In the multiple currencies hedging strategy, a trader selects two currency pairs that are positively correlated, such as GBP/USD and EUR/USD, and then taking positions on both pairs, but in the opposite direction.

For example, say you have taken a short position on EUR/USD, but decide to hedge your USD exposure by opening a long position on GBP/USD. If the euro did fall against the dollar, your long position on GBP/USD would have taken a loss, but it would be lessened by profit to your EUR/USD position. If the US dollar fell, your hedge would offset any loss to your short position.

However, although you would have hedged your exposure to the dollar in the example above, you would have also opened yourself up to a short exposure on the pound, and a long exposure to the euro. Therefore, multiple currencies hedging does come with its own risks.

If this hedging strategy is successful, your risk is reduced and there is the possibility that one position might generate more profit than the other position makes in loss. Although, if the hedge is unsuccessful, you might face possible losses from the multiple positions.

This hedge strategy is generally more reliable when a trader is building a complicated hedge that takes many currency pairs into account.

 

Forex options hedging strategy

Also known as a currency option, a forex option gives the option holder (the buyer) the contractual right, but not the obligation, to exchange a currency pair at a pre-agreed exchange rate on a predetermined future date.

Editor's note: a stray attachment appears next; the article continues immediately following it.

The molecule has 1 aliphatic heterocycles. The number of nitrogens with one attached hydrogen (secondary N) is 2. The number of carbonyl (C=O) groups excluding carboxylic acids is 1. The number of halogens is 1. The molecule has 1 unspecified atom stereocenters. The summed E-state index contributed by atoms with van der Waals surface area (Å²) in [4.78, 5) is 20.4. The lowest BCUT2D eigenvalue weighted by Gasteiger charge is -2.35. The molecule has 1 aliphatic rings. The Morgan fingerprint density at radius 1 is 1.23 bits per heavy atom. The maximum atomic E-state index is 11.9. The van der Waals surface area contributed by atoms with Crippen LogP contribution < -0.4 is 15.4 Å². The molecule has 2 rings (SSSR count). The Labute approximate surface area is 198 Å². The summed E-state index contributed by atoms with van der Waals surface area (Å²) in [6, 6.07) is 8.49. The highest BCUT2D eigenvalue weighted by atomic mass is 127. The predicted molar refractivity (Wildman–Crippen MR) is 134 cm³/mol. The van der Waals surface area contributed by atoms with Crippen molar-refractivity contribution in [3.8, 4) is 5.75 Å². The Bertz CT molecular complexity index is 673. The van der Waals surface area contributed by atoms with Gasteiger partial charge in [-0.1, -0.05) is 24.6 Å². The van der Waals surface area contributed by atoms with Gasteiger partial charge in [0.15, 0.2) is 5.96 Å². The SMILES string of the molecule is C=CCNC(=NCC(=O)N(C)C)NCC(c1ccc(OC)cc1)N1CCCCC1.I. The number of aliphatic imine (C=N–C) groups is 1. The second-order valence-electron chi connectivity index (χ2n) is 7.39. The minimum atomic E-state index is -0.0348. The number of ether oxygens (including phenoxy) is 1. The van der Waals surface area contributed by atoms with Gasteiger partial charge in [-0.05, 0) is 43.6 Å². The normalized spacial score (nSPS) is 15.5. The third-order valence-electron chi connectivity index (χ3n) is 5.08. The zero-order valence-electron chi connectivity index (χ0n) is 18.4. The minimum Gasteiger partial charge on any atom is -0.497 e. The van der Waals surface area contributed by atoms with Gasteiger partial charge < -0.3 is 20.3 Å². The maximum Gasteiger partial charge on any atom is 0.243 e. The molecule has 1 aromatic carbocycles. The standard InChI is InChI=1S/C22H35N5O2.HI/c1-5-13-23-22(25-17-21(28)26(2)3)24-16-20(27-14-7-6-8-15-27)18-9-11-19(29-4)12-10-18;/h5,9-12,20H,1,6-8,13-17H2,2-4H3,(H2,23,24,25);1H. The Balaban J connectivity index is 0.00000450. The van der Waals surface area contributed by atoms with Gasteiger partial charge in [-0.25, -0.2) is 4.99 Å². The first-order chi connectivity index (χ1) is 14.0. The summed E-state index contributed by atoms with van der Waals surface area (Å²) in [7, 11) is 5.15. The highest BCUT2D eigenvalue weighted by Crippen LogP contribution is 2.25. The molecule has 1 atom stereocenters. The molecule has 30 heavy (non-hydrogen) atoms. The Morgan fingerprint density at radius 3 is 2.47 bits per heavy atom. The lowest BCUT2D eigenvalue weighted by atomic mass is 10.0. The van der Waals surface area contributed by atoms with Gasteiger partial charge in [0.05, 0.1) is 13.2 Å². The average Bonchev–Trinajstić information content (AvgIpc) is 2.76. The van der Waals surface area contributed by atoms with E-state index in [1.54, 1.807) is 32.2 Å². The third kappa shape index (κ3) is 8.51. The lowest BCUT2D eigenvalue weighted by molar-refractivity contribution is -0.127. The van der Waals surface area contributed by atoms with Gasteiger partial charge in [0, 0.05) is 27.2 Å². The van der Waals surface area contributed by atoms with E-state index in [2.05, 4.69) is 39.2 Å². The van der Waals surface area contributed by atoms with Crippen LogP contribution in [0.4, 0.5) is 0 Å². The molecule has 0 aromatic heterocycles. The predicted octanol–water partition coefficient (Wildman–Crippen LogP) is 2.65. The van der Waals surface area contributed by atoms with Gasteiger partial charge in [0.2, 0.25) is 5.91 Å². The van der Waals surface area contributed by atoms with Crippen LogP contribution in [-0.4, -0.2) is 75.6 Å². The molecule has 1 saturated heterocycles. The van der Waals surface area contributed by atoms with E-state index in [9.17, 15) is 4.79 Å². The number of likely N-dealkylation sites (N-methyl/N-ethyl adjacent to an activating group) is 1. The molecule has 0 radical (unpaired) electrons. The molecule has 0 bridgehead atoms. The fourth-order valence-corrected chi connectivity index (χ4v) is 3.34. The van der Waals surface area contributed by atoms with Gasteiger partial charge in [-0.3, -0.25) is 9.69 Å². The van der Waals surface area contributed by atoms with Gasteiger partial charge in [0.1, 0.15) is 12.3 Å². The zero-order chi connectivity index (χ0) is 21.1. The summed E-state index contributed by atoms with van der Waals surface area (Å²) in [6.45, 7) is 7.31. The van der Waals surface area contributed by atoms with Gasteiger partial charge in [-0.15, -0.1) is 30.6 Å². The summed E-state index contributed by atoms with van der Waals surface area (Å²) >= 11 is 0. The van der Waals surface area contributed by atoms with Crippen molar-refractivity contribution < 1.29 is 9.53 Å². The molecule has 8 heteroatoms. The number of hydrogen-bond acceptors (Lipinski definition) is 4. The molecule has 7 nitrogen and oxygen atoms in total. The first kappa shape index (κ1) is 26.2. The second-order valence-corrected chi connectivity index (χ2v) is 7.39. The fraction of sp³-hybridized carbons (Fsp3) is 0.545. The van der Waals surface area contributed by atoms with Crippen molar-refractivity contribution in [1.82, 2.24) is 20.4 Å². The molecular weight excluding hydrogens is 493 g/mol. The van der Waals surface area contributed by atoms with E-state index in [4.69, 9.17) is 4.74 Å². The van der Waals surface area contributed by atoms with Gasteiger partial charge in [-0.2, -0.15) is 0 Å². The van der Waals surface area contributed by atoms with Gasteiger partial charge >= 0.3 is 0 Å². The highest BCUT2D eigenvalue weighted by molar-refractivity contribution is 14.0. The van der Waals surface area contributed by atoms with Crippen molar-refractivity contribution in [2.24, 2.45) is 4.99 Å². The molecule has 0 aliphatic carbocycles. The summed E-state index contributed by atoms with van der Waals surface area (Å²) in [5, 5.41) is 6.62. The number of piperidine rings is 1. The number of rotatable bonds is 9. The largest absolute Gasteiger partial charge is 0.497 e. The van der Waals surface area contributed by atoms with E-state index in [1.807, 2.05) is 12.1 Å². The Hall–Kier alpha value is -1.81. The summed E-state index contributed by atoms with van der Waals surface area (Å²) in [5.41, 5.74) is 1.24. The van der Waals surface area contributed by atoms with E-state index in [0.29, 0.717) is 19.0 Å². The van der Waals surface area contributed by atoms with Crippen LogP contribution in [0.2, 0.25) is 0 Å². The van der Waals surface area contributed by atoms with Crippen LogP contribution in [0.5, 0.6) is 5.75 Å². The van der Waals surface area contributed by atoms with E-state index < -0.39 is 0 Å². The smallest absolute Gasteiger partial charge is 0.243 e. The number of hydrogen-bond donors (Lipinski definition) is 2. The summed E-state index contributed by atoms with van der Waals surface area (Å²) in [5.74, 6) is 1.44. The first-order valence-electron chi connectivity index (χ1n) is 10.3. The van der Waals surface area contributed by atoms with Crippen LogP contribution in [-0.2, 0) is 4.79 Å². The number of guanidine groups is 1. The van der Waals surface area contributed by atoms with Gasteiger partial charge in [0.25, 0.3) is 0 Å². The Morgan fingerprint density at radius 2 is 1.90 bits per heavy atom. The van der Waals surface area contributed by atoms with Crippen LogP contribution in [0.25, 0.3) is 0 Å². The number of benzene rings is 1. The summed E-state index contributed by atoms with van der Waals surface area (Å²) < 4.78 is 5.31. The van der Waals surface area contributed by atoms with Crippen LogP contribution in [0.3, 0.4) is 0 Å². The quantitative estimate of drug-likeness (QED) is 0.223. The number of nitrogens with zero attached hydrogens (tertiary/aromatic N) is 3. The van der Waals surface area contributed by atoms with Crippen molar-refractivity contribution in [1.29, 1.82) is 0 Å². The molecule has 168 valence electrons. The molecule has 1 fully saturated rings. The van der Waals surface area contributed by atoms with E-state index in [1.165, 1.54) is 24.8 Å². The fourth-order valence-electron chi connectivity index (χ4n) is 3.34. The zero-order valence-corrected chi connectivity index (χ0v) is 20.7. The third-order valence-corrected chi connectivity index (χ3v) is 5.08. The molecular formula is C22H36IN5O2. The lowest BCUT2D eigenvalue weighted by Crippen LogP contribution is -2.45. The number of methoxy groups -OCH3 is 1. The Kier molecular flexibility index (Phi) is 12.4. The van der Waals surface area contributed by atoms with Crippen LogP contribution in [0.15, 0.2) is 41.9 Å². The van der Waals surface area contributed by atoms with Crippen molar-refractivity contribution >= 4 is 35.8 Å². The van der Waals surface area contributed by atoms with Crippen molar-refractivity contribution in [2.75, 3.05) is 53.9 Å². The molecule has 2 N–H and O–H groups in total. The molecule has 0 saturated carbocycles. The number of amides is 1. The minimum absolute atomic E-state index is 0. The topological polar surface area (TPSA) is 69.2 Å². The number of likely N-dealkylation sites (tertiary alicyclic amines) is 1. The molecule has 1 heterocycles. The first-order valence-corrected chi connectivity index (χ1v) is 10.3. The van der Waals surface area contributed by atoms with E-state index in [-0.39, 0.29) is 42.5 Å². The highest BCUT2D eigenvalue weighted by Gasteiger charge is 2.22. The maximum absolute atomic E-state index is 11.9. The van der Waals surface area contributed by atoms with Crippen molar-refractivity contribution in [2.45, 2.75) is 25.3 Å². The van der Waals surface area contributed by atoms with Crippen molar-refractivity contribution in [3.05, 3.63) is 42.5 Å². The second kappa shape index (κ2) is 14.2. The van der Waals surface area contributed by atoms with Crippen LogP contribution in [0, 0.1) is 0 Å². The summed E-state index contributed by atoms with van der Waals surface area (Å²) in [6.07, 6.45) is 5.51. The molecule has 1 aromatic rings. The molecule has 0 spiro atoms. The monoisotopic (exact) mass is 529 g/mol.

Upon contract formation, the holder has to pay a fee (the premium) to the seller for acquiring the option.

This hedge strategy has the advantage that if the market moves against you, the option protects you by limiting and fixing the potential loss. On the other hand, you can still profit from favourable forex rates should the market move in your direction.

The risks of unpredictable losses can be removed with this strategy and your loss will always be limited to the premium paid.

However, the option seller’s risk is potentially unlimited and therefore, is entitled to receive the fixed premium for taking over the risk.

Example

You have an option on a currency pair of EUR/USD that gives you the right to sell €500 000 and buy $600 000 on June 1. The agreed strike price is EUR/USD 1.10. (The strike price is the price at which the option buyer has the right to either buy or sell the underlying currency.)

You, as option holder, will utilize the option if the exchange rate is 1.10 or lower on June 1. If the exchange rate of the EUR/USD currency pair drops to 1.05, then your profit is (1.10 – 1.05) x 500 000 = $25 000 if you exercise the option. You can also buy back euros in the forex spot market at an exchange rate lower than 1.05.

If the exchange rate was higher than 1.10 you were under no obligation to execute the option and your loss would only be the fee (premium) you paid for the option.

Therefore, you eliminate the upside risk in EUR/USD by paying the premium, whilst you can still profit from a decrease in the exchange rate.

 

A word of caution

Although an important and useful strategy in limiting risks in forex trading, hedging should be planned and executed carefully. Preferably, it should only be used by experienced forex traders who are comfortable with market swings and timing.

Without ample trading experience in forex hedging, your trading account balance could be reduced to zero in no time at all.